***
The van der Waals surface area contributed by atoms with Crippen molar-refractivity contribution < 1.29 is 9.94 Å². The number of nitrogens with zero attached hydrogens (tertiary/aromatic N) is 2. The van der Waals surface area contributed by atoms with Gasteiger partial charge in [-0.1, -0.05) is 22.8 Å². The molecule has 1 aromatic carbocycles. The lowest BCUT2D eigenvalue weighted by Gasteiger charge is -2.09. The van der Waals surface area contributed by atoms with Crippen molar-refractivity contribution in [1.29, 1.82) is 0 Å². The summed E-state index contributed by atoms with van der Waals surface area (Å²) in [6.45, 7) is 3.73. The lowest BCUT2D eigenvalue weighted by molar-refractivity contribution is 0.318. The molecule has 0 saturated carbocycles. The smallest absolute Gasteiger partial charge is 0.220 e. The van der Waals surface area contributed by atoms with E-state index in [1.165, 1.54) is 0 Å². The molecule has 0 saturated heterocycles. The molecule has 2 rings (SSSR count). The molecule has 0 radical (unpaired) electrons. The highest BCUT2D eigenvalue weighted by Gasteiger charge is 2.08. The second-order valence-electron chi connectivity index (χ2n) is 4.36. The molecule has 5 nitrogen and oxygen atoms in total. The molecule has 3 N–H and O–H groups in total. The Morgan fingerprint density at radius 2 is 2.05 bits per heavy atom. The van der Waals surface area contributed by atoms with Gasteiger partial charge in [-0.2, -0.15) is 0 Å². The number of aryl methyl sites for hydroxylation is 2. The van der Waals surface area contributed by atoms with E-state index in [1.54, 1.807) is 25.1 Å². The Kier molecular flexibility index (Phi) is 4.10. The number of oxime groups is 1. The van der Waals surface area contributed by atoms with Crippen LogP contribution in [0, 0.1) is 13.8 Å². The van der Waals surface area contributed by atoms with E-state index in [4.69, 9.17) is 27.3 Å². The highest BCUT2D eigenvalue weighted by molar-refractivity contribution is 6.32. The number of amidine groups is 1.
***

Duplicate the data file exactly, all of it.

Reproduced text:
The van der Waals surface area contributed by atoms with Crippen molar-refractivity contribution < 1.29 is 9.94 Å². The number of nitrogens with zero attached hydrogens (tertiary/aromatic N) is 2. The van der Waals surface area contributed by atoms with Gasteiger partial charge in [-0.1, -0.05) is 22.8 Å². The molecule has 1 aromatic carbocycles. The lowest BCUT2D eigenvalue weighted by Gasteiger charge is -2.09. The van der Waals surface area contributed by atoms with Crippen molar-refractivity contribution in [1.29, 1.82) is 0 Å². The summed E-state index contributed by atoms with van der Waals surface area (Å²) in [6.45, 7) is 3.73. The lowest BCUT2D eigenvalue weighted by molar-refractivity contribution is 0.318. The molecule has 0 saturated carbocycles. The smallest absolute Gasteiger partial charge is 0.220 e. The van der Waals surface area contributed by atoms with E-state index in [1.165, 1.54) is 0 Å². The molecule has 0 saturated heterocycles. The molecule has 2 rings (SSSR count). The molecule has 0 radical (unpaired) electrons. The highest BCUT2D eigenvalue weighted by Gasteiger charge is 2.08. The second-order valence-electron chi connectivity index (χ2n) is 4.36. The molecule has 5 nitrogen and oxygen atoms in total. The molecule has 3 N–H and O–H groups in total. The Morgan fingerprint density at radius 2 is 2.05 bits per heavy atom. The van der Waals surface area contributed by atoms with Gasteiger partial charge in [-0.2, -0.15) is 0 Å². The number of aryl methyl sites for hydroxylation is 2. The van der Waals surface area contributed by atoms with E-state index in [1.54, 1.807) is 25.1 Å². The Kier molecular flexibility index (Phi) is 4.10. The number of oxime groups is 1. The van der Waals surface area contributed by atoms with Crippen LogP contribution in [0, 0.1) is 13.8 Å². The van der Waals surface area contributed by atoms with E-state index in [4.69, 9.17) is 27.3 Å². The highest BCUT2D eigenvalue weighted by molar-refractivity contribution is 6.32. The number of amidine groups is 1.